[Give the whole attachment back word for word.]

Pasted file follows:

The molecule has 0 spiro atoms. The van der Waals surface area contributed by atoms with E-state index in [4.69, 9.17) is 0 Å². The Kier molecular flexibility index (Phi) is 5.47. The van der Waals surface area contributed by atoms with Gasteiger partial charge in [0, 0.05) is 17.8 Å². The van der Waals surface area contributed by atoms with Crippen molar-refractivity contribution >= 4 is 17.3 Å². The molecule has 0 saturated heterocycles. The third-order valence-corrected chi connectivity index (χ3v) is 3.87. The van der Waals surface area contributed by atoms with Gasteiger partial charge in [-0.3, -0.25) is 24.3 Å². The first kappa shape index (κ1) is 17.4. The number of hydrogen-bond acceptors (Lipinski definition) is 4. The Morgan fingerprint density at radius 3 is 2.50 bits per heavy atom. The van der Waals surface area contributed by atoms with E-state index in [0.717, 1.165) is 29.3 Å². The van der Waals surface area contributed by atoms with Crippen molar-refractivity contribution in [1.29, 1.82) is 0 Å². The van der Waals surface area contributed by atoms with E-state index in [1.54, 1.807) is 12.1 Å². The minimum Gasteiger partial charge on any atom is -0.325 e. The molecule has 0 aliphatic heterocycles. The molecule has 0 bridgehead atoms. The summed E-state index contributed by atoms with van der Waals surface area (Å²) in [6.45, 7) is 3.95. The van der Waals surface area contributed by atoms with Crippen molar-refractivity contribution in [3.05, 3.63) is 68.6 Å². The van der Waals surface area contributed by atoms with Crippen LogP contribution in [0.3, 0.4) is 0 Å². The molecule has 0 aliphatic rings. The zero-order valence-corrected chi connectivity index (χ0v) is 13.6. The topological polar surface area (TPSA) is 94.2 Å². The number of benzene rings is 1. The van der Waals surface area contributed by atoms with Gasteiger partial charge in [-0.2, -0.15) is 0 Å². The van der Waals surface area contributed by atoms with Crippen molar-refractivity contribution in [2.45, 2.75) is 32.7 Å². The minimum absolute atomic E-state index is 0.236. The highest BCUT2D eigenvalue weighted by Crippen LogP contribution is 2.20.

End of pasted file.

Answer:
The molecule has 0 spiro atoms. The van der Waals surface area contributed by atoms with E-state index in [4.69, 9.17) is 0 Å². The Kier molecular flexibility index (Phi) is 5.47. The van der Waals surface area contributed by atoms with Gasteiger partial charge in [0, 0.05) is 17.8 Å². The van der Waals surface area contributed by atoms with Crippen molar-refractivity contribution >= 4 is 17.3 Å². The molecule has 0 saturated heterocycles. The third-order valence-corrected chi connectivity index (χ3v) is 3.87. The van der Waals surface area contributed by atoms with Gasteiger partial charge in [-0.3, -0.25) is 24.3 Å². The first kappa shape index (κ1) is 17.4. The number of hydrogen-bond acceptors (Lipinski definition) is 4. The Morgan fingerprint density at radius 3 is 2.50 bits per heavy atom. The van der Waals surface area contributed by atoms with E-state index in [0.717, 1.165) is 29.3 Å². The van der Waals surface area contributed by atoms with Crippen molar-refractivity contribution in [1.29, 1.82) is 0 Å². The van der Waals surface area contributed by atoms with E-state index in [1.54, 1.807) is 12.1 Å². The minimum Gasteiger partial charge on any atom is -0.325 e. The molecule has 0 aliphatic heterocycles. The molecule has 0 bridgehead atoms. The summed E-state index contributed by atoms with van der Waals surface area (Å²) in [6.45, 7) is 3.95. The van der Waals surface area contributed by atoms with Crippen molar-refractivity contribution in [3.05, 3.63) is 68.6 Å². The van der Waals surface area contributed by atoms with Crippen LogP contribution in [0.3, 0.4) is 0 Å². The molecule has 0 aliphatic rings. The zero-order valence-corrected chi connectivity index (χ0v) is 13.6. The topological polar surface area (TPSA) is 94.2 Å². The number of benzene rings is 1. The van der Waals surface area contributed by atoms with Gasteiger partial charge in [-0.2, -0.15) is 0 Å². The van der Waals surface area contributed by atoms with Crippen molar-refractivity contribution in [2.45, 2.75) is 32.7 Å². The minimum absolute atomic E-state index is 0.236. The highest BCUT2D eigenvalue weighted by Crippen LogP contribution is 2.20.